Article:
Move your finger along the line of cards, stop at any card at random, pick it up and pretend to memorise it. In reality, take no notice of it. Place the card face-down on the top of your pack. The spectator does the same but, of course, notes and remembers his card. Carefully square up your cards and ask the spectator to do the same with his.

‘Now, will you cut your deck and complete the cut while I do the same with mine.’ The decks are cut and the cuts completed. This places the spectator’s card below your memorised key.

‘I shall give you my deck asking you to look through it. Take out the duplicate of the card you chose and place it face-down on the table in front of you. I will take your deck and do the same thing with my card.’

While giving the spectator these instructions casually glimpse the top and bottom cards of your deck*. Let’s say they are the Five of Diamonds and Queen of Clubs.

Exchange packs with him and immediately run through his deck, place the Five of Diamonds on the top and the Queen of Clubs on the bottom. Then find your key card. The card below will be the spectator’s card. Take it out and place it face-down on the table. The spectator, meantime, has found the duplicate of his card and placed it on the table.

Turn to the other spectator. ‘Will you cut off about two-thirds of that deck.’ Point to the spectator’s deck, ‘and place the cut on the table between the gentleman’s chosen card and the rest of the deck. I will do the same with this deck’ The cuts are made.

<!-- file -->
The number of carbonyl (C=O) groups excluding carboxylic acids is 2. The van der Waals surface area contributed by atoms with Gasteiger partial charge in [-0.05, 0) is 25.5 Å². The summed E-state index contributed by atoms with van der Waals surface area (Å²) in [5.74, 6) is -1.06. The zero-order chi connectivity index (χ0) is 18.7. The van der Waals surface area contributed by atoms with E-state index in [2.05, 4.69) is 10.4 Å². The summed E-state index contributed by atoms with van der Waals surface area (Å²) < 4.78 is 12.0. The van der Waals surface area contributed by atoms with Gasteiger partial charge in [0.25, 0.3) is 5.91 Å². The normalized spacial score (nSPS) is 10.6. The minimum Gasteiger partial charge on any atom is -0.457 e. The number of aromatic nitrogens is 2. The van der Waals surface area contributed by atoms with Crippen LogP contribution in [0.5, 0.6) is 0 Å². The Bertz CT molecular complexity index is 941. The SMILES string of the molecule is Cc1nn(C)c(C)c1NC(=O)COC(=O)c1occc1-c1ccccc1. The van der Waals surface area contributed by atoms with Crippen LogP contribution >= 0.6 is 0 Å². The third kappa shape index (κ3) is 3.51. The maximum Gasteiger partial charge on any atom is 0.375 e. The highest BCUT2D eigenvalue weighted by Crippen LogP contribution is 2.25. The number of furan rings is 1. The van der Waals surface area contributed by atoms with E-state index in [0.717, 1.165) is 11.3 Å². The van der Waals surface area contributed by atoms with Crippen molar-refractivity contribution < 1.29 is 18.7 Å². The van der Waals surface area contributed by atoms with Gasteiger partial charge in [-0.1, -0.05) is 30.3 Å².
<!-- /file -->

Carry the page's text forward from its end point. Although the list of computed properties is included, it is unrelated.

‘Now please count the remainder of the cards face-down on the table like this.’ Pick up the remainder of your cards (the smaller packet) and start dealing them rapidly so that you get well ahead of the spectator. Take no notice of the number of cards you deal. Listen to his count and just before he puts his last card down, announce the total of yours. ‘I have sixteen cards’ you say, actually announcing the number of cards you saw him deal. ‘How many have you?’ Sixteen.’ It seems that the strange thing is working again. But that may be only a coincidence.

‘Let’s go further. My sixteenth card is… the Queen of Clubs.’ Name it as you turn the card over. This card was originally the bottom card on both decks. Leave both cards face-up on top of their packets.

A moment ago we both cut our respective packets. I cut to… the Five of Diamonds,’ you say as you turn the top card of your other packet face-up. ‘Let’s see what card you cut to.’ Grip the sides of your chair and lean forward tensely. ’THE FIVE OF DIAMONDS TOO! I don’t quite believe it.’

‘Here is the final test. A moment ago we each chose a card at random from a face-down, thoroughly shuffled deck. I chose the Ten of Spades.’ Turn your card face-up.

‘Would you mind showing what card you chose. Don’t tell me that it was the Ten of Spades!’ Shake your head, frowning. ‘I still don’t understand it. How can such amazing things happen?’

Leave the three pairs of identical cards face-up on the table for the moment and for all to see.

*NOTE When Engel says, ‘While giving the spectator these instructions casually glimpse the top and bottom cards of your deck,’ I think he means you demonstrate what you want him to do by raising the deck and spreading it towards you as if looking for your selection. That makes it easy to note the top and bottom cards. Square the deck and then hand it to the spectator as you take his.

After having selected a card and cut it into the deck you could add two more cuts to lose it if you think it adds to the mystery, the spectator following along. I recommend an even number of additional cuts, two is fine, to maximise the chances of the selection remaining in the centre of the deck.